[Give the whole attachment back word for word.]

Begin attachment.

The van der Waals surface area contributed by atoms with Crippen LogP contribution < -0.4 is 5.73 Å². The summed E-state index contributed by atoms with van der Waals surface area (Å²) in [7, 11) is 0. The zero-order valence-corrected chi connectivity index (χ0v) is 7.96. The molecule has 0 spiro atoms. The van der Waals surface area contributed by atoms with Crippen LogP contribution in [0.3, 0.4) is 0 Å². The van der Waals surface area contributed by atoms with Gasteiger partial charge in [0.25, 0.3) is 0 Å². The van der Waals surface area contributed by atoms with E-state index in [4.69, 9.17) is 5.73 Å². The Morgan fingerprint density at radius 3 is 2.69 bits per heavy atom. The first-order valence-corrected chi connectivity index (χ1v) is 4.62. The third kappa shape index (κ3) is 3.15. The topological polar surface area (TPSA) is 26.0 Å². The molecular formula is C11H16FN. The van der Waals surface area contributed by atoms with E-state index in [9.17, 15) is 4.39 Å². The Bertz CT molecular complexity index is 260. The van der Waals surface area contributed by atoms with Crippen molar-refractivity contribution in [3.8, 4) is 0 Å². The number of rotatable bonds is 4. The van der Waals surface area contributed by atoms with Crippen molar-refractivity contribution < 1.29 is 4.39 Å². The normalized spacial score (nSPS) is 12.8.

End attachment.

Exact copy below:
The van der Waals surface area contributed by atoms with Crippen LogP contribution < -0.4 is 5.73 Å². The summed E-state index contributed by atoms with van der Waals surface area (Å²) in [7, 11) is 0. The zero-order valence-corrected chi connectivity index (χ0v) is 7.96. The molecule has 0 spiro atoms. The van der Waals surface area contributed by atoms with Crippen LogP contribution in [0.3, 0.4) is 0 Å². The van der Waals surface area contributed by atoms with Gasteiger partial charge in [0.25, 0.3) is 0 Å². The van der Waals surface area contributed by atoms with E-state index in [4.69, 9.17) is 5.73 Å². The Morgan fingerprint density at radius 3 is 2.69 bits per heavy atom. The first-order valence-corrected chi connectivity index (χ1v) is 4.62. The third kappa shape index (κ3) is 3.15. The topological polar surface area (TPSA) is 26.0 Å². The molecular formula is C11H16FN. The van der Waals surface area contributed by atoms with E-state index in [9.17, 15) is 4.39 Å². The Bertz CT molecular complexity index is 260. The van der Waals surface area contributed by atoms with Crippen molar-refractivity contribution in [3.8, 4) is 0 Å². The number of rotatable bonds is 4. The van der Waals surface area contributed by atoms with Crippen molar-refractivity contribution < 1.29 is 4.39 Å². The normalized spacial score (nSPS) is 12.8.